If you and your spouse are separating, who gets to keep the house is surely a pressing question. Reach out to Heather Ward Law today for legal help you can trust. 

Sometimes, the hardest part of getting a divorce isn’t the decision to part ways in itself; instead, it’s deciding how property will be divided, where shared children will live, and what the details of a divorce settlement will be. At Heather Ward Law, our experienced Massachusetts divorce lawyer knows that for property owners, a challenging issue to resolve is often that of who gets to keep the house. As you navigate your divorce, consider the following about property division laws in Massachusetts, and call our law firm for counsel that’s personalized to you–

Equitable Division of Property in Massachusetts

Couples are encouraged to work together to divide property in a manner that they both find fair. However, if working together to reach a property division settlement isn’t possible, then the court will intervene. If the court gets involved, it must divide marital property–property that was acquired during the course of the marriage–in a way that is equitable. While not necessarily equal, an equitable division of property must be fair to both parties. 

In considering who gets to keep a marital home, the court may consider a number of factors, including:

  • Was the home acquired by one spouse prior to the marriage? If so, it may be separate property
  • Have both parties contributed to the mortgage, upkeep, and maintenance of the home?
  • Are there any children living in the home? If so, which parent will have the majority of parenting time with these children?
  • What are the assets of each party?
  • What is the income, education, and job status of each party?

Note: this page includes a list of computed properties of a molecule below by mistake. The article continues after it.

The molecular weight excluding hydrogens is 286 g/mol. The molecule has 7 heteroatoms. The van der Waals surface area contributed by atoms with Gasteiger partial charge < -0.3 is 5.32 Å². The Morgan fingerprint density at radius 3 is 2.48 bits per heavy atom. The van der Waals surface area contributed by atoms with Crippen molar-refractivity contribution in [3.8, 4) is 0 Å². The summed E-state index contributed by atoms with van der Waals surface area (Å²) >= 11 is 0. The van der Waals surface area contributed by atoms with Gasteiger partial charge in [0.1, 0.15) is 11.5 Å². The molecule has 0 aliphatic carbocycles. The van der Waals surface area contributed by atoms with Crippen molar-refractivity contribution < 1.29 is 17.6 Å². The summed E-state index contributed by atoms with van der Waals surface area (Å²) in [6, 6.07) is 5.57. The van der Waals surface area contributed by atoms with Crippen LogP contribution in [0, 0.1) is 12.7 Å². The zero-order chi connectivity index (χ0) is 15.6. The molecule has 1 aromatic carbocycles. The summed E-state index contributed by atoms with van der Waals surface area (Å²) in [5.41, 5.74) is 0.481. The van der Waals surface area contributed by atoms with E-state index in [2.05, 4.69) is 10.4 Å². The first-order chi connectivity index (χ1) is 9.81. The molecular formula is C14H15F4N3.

• How long has the couple been married?
  • Has either spouse engaged in economic misconduct?

Options for Splitting a Home in a Divorce

In nearly all cases, it is best if you and your spouse can work together to come to an agreement about what should become of a marital home rather than turning to the court – litigation is time-consuming, expensive, and divisive. Some options for managing a home in a divorce include:

  • One spouse buys out the other spouse’s half of the home;
  • The spouses sell the home and split the profits;
  • One spouse gets the home in exchange for another large asset or set of assets;
  • Both spouses continue owning the home, with the spouse who is living in the house responsible for the mortgage; or 
  • Both spouses continue owning the home and engage in “nesting,” where parents rotate in and out of the home to share custody of a child, who permanently remains in the home. 

Protecting Your Best Interests in a Divorce

If keeping your home is one of the most important things to you as you are divorcing from your spouse, our lawyer at the office of Heather Ward Law can help. Attorney Heather Ward can help you to take steps to keep your home, including gathering evidence to support your cause and representing you in negotiations. To learn more or schedule your free consultation, call today at (617) 903-8955.